Column: California wildfires to Florida hurricanes, how the rich game climate change
Florida’s ‘Carolina Complex’ could become a hurricane
In August 2003, Hurricane Charley passed over South Florida and killed more than 1,000 people. Over the following years, Charley’s impact was felt in a region stretching from the Carolinas to Tampa Bay.
Today, the hurricane’s record-breaker left only a skeleton of destruction in its wake. But the storm that ravaged the region in 2003 also left behind a legacy of destruction and death.
The area now known as the “Carolina Complex” will soon feel the wrath of a Category 5 hurricane that’s expected to hit Florida’s panhandle on Friday and then pass eastward to the Caribbean. The storm, which is expected to be a powerful Category 5, is predicted to produce winds of 185 miles per hour, which would make it the first Category 5 hurricane to hit the state since Hurricane Andrew in 1992.
In the aftermath of Charley’s passing, several towns along the coast that had been rebuilt by local authorities were left in ruins. And several towns along with the coast that had been rebuilt by local authorities were left in ruins.
This is why the threat of future hurricanes will leave South Florida in a state of permanent concern to locals and officials in the region. The risk of storms passing over the central, southern and eastern portions of the region will continue to grow.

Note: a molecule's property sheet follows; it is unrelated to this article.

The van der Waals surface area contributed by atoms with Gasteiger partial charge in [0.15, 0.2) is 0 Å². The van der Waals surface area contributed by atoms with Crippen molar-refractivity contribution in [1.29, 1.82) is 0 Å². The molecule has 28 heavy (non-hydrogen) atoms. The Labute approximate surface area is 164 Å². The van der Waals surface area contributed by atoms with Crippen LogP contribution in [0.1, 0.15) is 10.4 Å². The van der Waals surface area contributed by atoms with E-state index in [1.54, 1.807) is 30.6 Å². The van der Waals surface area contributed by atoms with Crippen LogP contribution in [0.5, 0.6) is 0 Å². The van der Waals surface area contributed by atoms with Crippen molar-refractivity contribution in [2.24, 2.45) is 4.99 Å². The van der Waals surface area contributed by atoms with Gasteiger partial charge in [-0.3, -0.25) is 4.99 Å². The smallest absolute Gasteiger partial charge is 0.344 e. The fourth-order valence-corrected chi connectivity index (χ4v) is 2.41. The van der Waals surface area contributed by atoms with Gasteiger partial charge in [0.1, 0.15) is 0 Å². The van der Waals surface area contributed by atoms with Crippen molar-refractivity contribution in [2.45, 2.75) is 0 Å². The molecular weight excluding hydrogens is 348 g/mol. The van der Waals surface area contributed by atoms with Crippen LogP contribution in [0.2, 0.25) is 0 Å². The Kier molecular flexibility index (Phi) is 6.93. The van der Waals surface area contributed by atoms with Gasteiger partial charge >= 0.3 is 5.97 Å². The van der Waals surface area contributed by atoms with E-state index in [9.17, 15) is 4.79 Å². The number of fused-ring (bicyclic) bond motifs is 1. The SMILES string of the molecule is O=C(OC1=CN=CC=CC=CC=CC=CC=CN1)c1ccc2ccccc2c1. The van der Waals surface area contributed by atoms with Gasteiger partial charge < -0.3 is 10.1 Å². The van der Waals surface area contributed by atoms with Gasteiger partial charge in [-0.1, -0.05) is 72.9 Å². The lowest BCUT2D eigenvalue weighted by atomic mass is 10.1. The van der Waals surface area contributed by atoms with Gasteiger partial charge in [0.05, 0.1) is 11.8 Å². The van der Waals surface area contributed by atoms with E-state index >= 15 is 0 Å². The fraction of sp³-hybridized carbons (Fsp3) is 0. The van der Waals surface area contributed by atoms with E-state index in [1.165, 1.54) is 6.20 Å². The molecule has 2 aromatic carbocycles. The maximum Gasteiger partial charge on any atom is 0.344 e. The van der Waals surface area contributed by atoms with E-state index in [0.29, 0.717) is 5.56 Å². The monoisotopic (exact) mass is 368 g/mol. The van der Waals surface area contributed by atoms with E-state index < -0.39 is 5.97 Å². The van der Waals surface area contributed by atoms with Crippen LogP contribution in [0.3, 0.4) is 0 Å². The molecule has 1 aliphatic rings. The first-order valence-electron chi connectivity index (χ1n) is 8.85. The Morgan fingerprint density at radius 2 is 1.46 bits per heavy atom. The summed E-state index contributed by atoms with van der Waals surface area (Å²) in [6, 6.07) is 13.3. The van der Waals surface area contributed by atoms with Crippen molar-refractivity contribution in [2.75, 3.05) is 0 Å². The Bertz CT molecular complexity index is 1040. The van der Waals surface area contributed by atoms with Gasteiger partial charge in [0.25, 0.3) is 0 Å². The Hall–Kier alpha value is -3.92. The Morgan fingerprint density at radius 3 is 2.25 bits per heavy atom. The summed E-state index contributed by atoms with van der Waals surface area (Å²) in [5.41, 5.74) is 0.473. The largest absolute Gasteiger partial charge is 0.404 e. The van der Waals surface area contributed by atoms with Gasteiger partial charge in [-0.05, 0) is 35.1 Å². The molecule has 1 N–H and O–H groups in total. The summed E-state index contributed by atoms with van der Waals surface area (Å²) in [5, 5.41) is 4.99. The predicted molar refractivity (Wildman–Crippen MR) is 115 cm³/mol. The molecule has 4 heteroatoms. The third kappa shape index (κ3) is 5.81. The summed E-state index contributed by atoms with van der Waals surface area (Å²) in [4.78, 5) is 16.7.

That concern will grow for another reason as well: the growing threat of climate change.
As the threat of hurricanes grows and as climate change impacts are felt throughout South Florida, an understanding of the extent and severity of the changing climate will become vital. This will become particularly important as the region nears the point of maximum impact by Hurricane Irma, which will pass through the region on Monday.
Hurricane Irma has been the subject of intense debate, as the storm has already killed an estimated 1,800 people in central and south Florida and is now likely to hit the region’s population centers before making landfall in South Florida.
And the danger of Hurricane Irma will only increase as the climate changes in